When questioned about what he meant by irreversible and catastrophic, Howarth said, “Irreversible would mean reaching a fundamentally different way the Earth’s climate and oceans are functioning for the next 5,000-20,000 years.” He concluded his testimony explaining that the gas from the Pennsylvania Marcellus shale fields is extremely high in methane and has led to a dramatic increase in methane emissions from gas infrastructure, including power plants and wells.
Sussman began his questioning of Ingraffea by asking for a definition of greenhouse gases. Ingraffea stated that gases which cause a greenhouse effect act as reflectors which drive climate change, and that such climate effects are anthropogenic, or human caused.
Sussman then asked explicitly about the relationship between CPV and fracking. Ingraffea replied there was a close and intimate relationship, as for CPV to operate and generate electricity, it had to have fuel, and that fuel came from pipelines from shale gas wells in the Marcellus shale region of Pennsylvania.
Ingraffea was asked to elaborate further on his research concerning the risks and dangers of the fracking process. He stated that the procedure, as applied to shale gas, involves the scaling up of all parts of the extraction process, including increased contamination of ground water and air; increased emissions of greenhouse gases; leakage along the entire life cycle of natural gas, from the well head to its end-use; and risk of explosion, among others. He then added that in between initial well head and end-use are communities of people, and that since the infrastructure was not contained in a building, but rather spread across the countryside, “any danger impacts would be immediately felt by the citizens.”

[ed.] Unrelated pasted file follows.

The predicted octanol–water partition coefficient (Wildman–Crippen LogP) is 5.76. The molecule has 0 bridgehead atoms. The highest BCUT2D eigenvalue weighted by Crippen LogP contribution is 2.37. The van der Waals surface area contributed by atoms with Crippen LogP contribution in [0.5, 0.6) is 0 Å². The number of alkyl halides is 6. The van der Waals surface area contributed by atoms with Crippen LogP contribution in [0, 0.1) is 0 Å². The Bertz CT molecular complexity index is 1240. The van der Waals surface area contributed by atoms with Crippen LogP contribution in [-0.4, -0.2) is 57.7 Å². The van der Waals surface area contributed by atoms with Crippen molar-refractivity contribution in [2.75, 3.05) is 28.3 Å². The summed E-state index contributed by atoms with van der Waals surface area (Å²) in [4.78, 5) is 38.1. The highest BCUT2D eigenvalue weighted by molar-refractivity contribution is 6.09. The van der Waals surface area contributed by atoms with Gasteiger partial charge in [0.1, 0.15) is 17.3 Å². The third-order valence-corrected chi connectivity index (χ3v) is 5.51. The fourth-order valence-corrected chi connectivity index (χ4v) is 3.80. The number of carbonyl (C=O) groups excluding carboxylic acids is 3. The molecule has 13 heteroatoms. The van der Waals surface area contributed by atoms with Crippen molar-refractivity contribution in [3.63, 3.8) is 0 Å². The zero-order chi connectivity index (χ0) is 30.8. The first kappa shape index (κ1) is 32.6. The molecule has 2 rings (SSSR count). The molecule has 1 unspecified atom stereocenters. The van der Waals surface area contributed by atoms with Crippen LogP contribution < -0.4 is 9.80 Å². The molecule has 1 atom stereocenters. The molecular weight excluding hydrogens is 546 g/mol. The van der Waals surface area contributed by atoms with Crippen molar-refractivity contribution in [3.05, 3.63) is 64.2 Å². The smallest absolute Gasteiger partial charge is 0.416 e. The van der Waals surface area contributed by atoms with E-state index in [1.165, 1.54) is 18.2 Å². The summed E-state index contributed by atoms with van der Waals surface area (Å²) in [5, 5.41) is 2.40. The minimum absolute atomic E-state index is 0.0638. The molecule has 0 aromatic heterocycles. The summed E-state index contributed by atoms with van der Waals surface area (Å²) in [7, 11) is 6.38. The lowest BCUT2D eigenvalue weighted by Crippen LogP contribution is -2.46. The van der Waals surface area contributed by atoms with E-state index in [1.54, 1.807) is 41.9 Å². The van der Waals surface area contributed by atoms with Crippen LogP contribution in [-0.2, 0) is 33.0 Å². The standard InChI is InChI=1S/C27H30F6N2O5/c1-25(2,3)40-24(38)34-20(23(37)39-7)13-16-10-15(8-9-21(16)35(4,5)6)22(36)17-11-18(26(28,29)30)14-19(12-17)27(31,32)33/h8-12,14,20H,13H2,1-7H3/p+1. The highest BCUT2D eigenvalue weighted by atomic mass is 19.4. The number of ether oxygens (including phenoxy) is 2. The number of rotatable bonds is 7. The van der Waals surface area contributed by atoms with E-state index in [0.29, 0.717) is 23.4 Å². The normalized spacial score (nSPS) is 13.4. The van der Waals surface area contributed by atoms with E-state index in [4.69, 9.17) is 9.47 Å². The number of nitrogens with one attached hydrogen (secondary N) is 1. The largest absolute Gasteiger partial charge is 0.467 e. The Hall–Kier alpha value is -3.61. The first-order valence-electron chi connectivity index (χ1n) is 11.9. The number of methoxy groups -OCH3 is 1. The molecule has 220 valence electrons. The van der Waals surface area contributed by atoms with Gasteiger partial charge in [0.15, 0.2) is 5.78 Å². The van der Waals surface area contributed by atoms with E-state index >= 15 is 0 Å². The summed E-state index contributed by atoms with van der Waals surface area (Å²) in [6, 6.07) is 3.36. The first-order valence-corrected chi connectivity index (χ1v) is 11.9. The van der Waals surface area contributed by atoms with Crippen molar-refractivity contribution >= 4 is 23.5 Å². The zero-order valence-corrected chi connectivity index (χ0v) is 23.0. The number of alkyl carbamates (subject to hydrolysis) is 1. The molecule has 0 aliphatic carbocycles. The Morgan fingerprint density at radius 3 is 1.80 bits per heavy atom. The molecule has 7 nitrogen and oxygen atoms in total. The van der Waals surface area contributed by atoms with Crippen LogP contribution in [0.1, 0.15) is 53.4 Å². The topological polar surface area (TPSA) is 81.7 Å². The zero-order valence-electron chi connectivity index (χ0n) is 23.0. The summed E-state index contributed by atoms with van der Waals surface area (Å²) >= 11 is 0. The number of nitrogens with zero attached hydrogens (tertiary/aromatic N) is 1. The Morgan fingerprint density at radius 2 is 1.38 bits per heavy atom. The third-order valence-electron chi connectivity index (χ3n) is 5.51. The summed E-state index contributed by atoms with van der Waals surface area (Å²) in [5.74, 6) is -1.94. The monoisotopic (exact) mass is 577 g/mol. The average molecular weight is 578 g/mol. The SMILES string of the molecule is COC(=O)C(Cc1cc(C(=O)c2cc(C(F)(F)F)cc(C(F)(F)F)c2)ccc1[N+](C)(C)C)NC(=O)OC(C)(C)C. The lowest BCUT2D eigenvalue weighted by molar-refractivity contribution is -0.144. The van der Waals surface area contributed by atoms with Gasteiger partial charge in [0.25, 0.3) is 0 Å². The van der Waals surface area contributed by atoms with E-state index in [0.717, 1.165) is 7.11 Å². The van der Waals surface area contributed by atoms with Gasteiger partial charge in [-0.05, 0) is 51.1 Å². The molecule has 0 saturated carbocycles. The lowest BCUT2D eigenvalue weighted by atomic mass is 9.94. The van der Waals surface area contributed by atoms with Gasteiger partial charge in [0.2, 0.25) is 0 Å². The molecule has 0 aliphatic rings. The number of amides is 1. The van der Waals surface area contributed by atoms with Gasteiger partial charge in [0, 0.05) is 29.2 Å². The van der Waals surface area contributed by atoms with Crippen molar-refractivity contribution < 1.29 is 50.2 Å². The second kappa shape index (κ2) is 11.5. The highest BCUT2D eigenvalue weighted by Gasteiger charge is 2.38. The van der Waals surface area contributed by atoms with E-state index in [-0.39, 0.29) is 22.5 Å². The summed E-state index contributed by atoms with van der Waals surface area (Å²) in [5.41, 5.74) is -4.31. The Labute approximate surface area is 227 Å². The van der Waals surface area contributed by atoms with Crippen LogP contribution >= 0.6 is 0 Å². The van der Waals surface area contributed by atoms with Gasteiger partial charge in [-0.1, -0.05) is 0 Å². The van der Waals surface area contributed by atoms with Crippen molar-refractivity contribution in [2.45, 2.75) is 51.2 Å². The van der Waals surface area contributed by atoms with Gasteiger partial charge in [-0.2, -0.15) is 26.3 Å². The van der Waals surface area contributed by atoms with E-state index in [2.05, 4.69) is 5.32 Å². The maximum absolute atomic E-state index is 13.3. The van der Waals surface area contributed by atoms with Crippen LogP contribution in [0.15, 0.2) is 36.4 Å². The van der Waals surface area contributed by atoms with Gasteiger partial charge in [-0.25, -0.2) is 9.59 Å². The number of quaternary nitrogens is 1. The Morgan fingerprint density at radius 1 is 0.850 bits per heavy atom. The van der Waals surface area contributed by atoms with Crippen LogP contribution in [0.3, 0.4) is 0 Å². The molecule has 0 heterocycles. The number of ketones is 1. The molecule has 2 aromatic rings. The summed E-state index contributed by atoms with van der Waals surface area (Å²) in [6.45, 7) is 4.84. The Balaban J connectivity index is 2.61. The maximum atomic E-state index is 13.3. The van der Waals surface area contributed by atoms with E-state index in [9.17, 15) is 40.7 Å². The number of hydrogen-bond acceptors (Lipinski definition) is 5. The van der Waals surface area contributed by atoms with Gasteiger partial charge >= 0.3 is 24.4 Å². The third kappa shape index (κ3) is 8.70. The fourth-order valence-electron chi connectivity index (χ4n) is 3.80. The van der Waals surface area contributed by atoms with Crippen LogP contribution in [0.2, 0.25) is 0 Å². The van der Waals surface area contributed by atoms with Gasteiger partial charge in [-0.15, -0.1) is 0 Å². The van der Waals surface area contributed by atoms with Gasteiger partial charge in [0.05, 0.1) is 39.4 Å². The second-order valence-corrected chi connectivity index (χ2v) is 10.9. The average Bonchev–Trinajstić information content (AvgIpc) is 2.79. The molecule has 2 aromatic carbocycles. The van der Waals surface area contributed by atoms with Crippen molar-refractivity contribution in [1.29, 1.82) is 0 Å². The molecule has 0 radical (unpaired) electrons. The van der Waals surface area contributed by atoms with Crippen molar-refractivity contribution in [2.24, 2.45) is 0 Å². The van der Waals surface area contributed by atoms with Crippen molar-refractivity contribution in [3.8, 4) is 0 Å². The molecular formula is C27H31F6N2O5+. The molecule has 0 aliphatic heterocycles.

Sussman asked Ingraffea to outline the externalities associated with CPV, to which Ingraffea replied that this would result in the building of 100 to 150 wells in Pennsylvania, or 130 cubic billion feet of gas per day, every year, with 10 wells expected to leak on average. “Pennsylvania, West Virginia, Ohio people will live with local air pollution due to leaks,” Ingraffea said.
At this point, the prosecution objected, claiming that such wells in other places were not relevant to CPV, to which Sussman replied, laying out the necessity defense position:
“The necessity defense isn’t bounded by this block or that neighborhood. These individuals are animated by imminent danger, not only to themselves but to the planet which is caused by these technologies. The reason they have done what they have done is because of their appreciation for that, and in order to understand imminence and the impact, you have to hear the testimony. You have to understand it. Just shutting off a leak in a faucet isn’t going to solve the problem or allow us to present our case.”